In addition, we stated that the Plan needs to stress fuel diversity such as support for the State's coal and nuclear powered electricity generating facilities. Additionally, the state needs to pursue changes in the Article X siting law to make the process faster. Also of concern to The Business Council are the impacts of environmental initiatives and proposed regulations on the cost of energy.

An Energy Forum hosted by the Energy Association, held in Albany on March 20th stressed the need for New York State to build more plants and increase its supply of electricity. The eight member panel was comprised of The Business Council's Vice Chairman and KeySpan CEO Robert Catell, State Senate Energy Committee Chairman James Wright, Assembly Energy Committee Chairman Paul Tonko, the Independent System Operator's President Bill Museler, New York City Building Congress President Richard Anderson, Mirant New York President Mark Lynch, NYSERDA President Bill Flynn and the New York AFL-CIO President Denis Hughes. The panelists discussed the energy needs facing New York State and other issues such as the security and safety of New York's energy infrastructure. One point that was discussed at length was the misconception that New York is not in need of additional generation for the coming years due to the recession of last fall and the temporary loss in demand due to the destruction of the World Trade Center. Many of the panelists noted that even with slow economic growth, new power is needed to fuel New York's growing power needs. For example, the summer of 2001 serves as an indication of how tight the supply of electricity is in New York.

On August 9, 2001 New York State reached its all time peak demand of 30,983 MW. If new generation is not brought on line over the next several years, New York will be in danger of coming close to exceeding levels of demand in excess of reliability standards. Significant load pockets already exist in New York City and Long Island. The Business Council has been adamant in its support for new baseload generation and has published the figure of 9,200 MW as a target for new power over the next five years as means to insure reliability and lower costs.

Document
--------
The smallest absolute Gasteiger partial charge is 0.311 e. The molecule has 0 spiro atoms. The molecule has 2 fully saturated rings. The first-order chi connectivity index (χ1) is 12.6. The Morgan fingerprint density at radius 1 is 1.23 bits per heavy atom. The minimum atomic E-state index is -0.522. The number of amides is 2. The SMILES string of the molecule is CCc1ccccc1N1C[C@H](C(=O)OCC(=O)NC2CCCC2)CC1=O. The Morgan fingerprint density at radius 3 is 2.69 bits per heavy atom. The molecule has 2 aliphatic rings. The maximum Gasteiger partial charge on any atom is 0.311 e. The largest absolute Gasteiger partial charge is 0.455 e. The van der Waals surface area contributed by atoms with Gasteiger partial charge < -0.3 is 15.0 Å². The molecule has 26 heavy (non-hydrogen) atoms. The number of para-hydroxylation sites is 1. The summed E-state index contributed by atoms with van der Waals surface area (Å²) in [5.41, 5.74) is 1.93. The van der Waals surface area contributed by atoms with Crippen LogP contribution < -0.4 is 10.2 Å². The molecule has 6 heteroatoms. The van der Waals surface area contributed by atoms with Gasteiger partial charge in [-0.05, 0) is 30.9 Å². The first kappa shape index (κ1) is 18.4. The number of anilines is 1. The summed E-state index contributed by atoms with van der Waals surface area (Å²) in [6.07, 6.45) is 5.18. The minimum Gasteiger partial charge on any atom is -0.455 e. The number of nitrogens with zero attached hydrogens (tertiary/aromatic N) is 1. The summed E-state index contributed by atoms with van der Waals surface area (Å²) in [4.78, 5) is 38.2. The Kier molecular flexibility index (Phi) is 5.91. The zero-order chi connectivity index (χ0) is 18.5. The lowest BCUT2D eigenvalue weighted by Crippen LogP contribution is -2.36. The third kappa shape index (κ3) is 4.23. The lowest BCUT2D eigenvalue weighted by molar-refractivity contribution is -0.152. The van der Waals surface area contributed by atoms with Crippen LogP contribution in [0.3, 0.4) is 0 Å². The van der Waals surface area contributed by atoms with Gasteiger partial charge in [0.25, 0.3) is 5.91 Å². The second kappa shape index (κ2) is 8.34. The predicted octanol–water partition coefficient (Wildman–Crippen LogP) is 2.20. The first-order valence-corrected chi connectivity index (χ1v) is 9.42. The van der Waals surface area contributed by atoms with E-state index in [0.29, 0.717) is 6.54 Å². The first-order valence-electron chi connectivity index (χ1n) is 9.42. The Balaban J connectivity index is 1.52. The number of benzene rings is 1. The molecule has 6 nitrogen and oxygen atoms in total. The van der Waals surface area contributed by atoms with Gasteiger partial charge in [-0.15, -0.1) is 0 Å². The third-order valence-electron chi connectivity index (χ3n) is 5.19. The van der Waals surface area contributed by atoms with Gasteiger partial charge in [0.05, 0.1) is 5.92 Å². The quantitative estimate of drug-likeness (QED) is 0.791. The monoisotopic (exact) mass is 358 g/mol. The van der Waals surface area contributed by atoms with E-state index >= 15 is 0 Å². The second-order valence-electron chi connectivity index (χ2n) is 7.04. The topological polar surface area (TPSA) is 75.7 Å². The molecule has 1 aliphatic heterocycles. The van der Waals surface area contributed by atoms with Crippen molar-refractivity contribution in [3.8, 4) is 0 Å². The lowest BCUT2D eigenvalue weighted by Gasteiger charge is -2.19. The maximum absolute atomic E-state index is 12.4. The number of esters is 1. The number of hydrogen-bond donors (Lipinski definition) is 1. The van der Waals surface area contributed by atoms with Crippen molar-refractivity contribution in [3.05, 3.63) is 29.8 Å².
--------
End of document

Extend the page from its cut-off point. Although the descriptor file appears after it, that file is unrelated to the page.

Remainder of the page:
The Business Council has applied for status as an "intervenor" in three (3) more power-plant application cases pending before the state Siting Board. The Council has filed for status in an application in the three most recent cases before the Siting Board. These case are Spagnoli Road Energy Center in Suffolk County, Glenville Energy Park in Schenectady County and Kings Park in Suffolk County.

The Business Council is seeking to join these proceedings to advance broad economic arguments about the need for adding electricity-generating capacity in New York State. Our goal is to ensure the continued reliability of New York's electricity system, and foster the competition needed to drive down New York's electricity costs.

The Business Council sought and received intervenor status in four (4) other cases over the past two years; Bethlehem, Brookhaven, Empire State Newsprint Project, and Wawayanda.

Since then, The Public Policy Institute, has published a report on the economic arguments on increasing capacity in New York, and submitted it as part of testimony in the Bethlehem case.

Article X of the state Public Service Law, which outlines how the state will approve or reject proposals to build new plants, allows interested parties to seek status as "intervenors."

Intervenors become official parties in the Article X hearing process, and can submit testimony, analysis, and research in support of, or in opposition to, the proposed plants.

The New York State Board on Electric Generation and the Environment (Siting Board) approved, with conditions, the application of Mirant Bowline, LLC for a Certificate of Environmental Compatibility and Public Need to construct a 750 megawatt electric generating facility. The plant is to be located in the Town of Haverstraw, Rockland County. Mirant will construct the new plant on 25 acres adjacent to two (2) existing plants they currently operate at Bowline Point.